I'd want a stiffer rear spring if you're carrying much on the back... at a minimum, crank up the preload some, but a stiffer spring is the right way. Adding weight out back does something to the front, but not a ton. If you won't be doing all that much loaded up touring, I probably wouldn't bother with the stiffer springs but if that's all you plan on doing you should.
There's always some blowby past the rings, although the better they seal the less there is. None are perfect. One of the components of blowby is unburned fuel. Water is a byproduct of combustion, so there's some water in there too (at first as water vapor). The more cold starts, the more contaminants end up in the oil.
A typical car or streetbike will have a thermostat, preventing much coolant from running through the radiator unless coolant is warm enough - 180F is a fairly typical number. However, the WR and YZ don't have a thermostat, so they run at a temperature based on heat production and cooling capacity. On trails, you're using a fair amount of power and not going that fast, so you need a reasonable amount of cooling capacity to not overheat there (and WRs are fairly good about that, they have a lot of cooling capacity). Around town, there's usually not that much airflow, so they usually run fairly warm there too. On the highway, I've read they typically run around 60F above ambient temperature, with oil around 10F warmer than coolant. Sunday I went on a fairly long ride (200mi, with minimal stops) on my WR supermoto, in fairly cool weather (60F). I started doing around 60 miles in the hills, then had to hop on the freeway for 5 miles to get to the next fun road, and went to a gas station as soon as I got off the freeway. I'd read about overcooling before, so when I stopped I took off my gloves and found that I could hold my hand on either my cylinder head or my radiators without discomfort.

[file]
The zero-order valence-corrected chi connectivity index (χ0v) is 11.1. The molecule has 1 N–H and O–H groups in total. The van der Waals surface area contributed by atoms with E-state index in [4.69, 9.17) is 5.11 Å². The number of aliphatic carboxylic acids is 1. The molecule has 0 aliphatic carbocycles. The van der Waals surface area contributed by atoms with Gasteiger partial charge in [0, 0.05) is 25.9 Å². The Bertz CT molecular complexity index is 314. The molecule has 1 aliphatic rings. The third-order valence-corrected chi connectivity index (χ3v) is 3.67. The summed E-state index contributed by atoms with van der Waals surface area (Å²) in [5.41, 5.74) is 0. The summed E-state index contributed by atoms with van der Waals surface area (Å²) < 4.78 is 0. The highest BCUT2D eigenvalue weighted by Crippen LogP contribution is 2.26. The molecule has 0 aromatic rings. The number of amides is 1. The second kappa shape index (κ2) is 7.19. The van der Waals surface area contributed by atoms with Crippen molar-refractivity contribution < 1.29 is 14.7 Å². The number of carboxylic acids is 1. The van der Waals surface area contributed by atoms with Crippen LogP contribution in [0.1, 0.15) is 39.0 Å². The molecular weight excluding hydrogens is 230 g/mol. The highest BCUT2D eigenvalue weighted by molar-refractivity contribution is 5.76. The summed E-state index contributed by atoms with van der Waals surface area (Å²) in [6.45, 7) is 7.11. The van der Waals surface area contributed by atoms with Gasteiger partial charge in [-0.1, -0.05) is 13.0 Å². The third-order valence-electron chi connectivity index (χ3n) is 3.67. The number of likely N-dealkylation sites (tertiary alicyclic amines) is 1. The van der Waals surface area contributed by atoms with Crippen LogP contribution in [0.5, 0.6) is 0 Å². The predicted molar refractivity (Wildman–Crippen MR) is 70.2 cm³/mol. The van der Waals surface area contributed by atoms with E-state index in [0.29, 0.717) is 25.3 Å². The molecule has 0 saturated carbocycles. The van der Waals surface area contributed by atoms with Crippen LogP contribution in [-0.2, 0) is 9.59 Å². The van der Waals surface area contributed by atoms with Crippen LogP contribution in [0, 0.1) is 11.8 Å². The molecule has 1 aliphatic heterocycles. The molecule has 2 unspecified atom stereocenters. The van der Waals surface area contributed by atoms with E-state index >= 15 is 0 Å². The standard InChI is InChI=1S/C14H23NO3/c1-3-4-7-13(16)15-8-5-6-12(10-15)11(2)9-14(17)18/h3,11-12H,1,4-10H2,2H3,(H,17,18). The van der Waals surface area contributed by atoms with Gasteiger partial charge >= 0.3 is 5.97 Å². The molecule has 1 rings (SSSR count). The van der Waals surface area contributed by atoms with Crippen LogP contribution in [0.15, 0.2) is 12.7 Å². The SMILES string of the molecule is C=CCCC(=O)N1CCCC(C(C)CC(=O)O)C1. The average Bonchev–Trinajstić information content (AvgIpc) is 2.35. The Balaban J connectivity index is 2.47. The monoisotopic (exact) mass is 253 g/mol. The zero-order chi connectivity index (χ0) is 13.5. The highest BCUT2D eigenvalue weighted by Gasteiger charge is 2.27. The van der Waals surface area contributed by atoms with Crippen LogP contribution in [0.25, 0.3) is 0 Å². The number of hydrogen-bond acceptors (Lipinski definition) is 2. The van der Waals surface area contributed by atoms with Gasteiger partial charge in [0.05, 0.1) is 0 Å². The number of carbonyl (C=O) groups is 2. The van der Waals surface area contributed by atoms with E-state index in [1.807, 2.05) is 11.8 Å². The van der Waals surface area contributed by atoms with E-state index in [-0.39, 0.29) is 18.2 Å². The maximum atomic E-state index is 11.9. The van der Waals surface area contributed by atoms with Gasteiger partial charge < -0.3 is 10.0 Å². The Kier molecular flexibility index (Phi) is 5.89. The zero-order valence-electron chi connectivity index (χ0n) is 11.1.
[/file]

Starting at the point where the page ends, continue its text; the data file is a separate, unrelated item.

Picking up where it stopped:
Running cool does have some upsides: if you then get stuck in traffic (or are stop and go for a while for some other reason), it'll take longer for you to overheat. I'm installing a fan when I install the thermostat for that reason. It also heats the air up less on the way in, keeping it denser so you get more air, which can help power. However, it also has downsides. With the oil cooler, it won't evaporate off water or gas as quickly (if at all), so they'll end up staying in your oil. Water and gas both evaporate a lot faster at 190F than 130F. Additionally, oil gets thinner as it warms up, so cooler oil results in more drag and less power.
On most bikes, sustained moderate speed is about as easy on oil as it gets, as it keeps the engine cool enough to not cook the oil as well as warm enough to evaporate water and fuel out. The same isn't always true on WRs. It's possible that it's warm enough where you are that the engine never runs cool enough to be problematic. I might be making a mountain out of a molehill here, though, especially somewhere with warm weather.
I haven't done enough touring on dual sports to say what the best options are. ADVRider has quite a few people who do, so I'd look for ideas there.
When you say "lowering the front suspension in the triple clamps", what exactly do you mean? If you lower the forks in the triples (push the forks down), that increases front ride height and therefore rake and trail. Stability is typically increased, but more weight on the front wheel also often helps with stability, so I can't really say. Conversely, raising the forks in the triples (pulling them up) decreases front ride height and therefore rake/trail. It typically makes a bike twitchier.